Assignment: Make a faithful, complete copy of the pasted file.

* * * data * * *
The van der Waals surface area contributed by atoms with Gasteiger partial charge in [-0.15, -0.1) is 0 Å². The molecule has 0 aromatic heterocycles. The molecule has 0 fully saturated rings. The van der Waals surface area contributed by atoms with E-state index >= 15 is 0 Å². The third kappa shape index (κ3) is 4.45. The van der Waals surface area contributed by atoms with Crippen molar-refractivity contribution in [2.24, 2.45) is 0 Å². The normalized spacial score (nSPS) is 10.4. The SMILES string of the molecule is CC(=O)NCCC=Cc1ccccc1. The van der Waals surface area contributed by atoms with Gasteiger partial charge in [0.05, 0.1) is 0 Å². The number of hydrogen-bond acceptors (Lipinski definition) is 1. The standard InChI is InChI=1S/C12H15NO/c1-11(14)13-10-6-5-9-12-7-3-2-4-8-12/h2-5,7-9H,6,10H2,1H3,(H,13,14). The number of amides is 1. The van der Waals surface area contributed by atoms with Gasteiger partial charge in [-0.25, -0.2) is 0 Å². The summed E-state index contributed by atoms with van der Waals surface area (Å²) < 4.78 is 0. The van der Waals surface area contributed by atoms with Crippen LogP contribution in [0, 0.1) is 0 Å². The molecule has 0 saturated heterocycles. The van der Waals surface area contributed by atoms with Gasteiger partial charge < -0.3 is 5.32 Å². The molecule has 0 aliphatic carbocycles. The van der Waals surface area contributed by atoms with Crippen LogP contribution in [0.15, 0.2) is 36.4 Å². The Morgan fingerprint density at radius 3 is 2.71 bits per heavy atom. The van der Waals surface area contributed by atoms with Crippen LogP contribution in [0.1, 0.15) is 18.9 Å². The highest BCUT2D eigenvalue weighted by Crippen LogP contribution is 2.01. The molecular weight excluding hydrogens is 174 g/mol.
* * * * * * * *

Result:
The van der Waals surface area contributed by atoms with Gasteiger partial charge in [-0.15, -0.1) is 0 Å². The molecule has 0 aromatic heterocycles. The molecule has 0 fully saturated rings. The van der Waals surface area contributed by atoms with E-state index >= 15 is 0 Å². The third kappa shape index (κ3) is 4.45. The van der Waals surface area contributed by atoms with Crippen molar-refractivity contribution in [2.24, 2.45) is 0 Å². The normalized spacial score (nSPS) is 10.4. The SMILES string of the molecule is CC(=O)NCCC=Cc1ccccc1. The van der Waals surface area contributed by atoms with Gasteiger partial charge in [0.05, 0.1) is 0 Å². The number of hydrogen-bond acceptors (Lipinski definition) is 1. The standard InChI is InChI=1S/C12H15NO/c1-11(14)13-10-6-5-9-12-7-3-2-4-8-12/h2-5,7-9H,6,10H2,1H3,(H,13,14). The number of amides is 1. The van der Waals surface area contributed by atoms with Gasteiger partial charge in [-0.25, -0.2) is 0 Å². The summed E-state index contributed by atoms with van der Waals surface area (Å²) < 4.78 is 0. The van der Waals surface area contributed by atoms with Crippen LogP contribution in [0, 0.1) is 0 Å². The molecule has 0 saturated heterocycles. The van der Waals surface area contributed by atoms with Gasteiger partial charge < -0.3 is 5.32 Å². The molecule has 0 aliphatic carbocycles. The van der Waals surface area contributed by atoms with Crippen LogP contribution in [0.15, 0.2) is 36.4 Å². The Morgan fingerprint density at radius 3 is 2.71 bits per heavy atom. The van der Waals surface area contributed by atoms with Crippen LogP contribution in [0.1, 0.15) is 18.9 Å². The highest BCUT2D eigenvalue weighted by Crippen LogP contribution is 2.01. The molecular weight excluding hydrogens is 174 g/mol.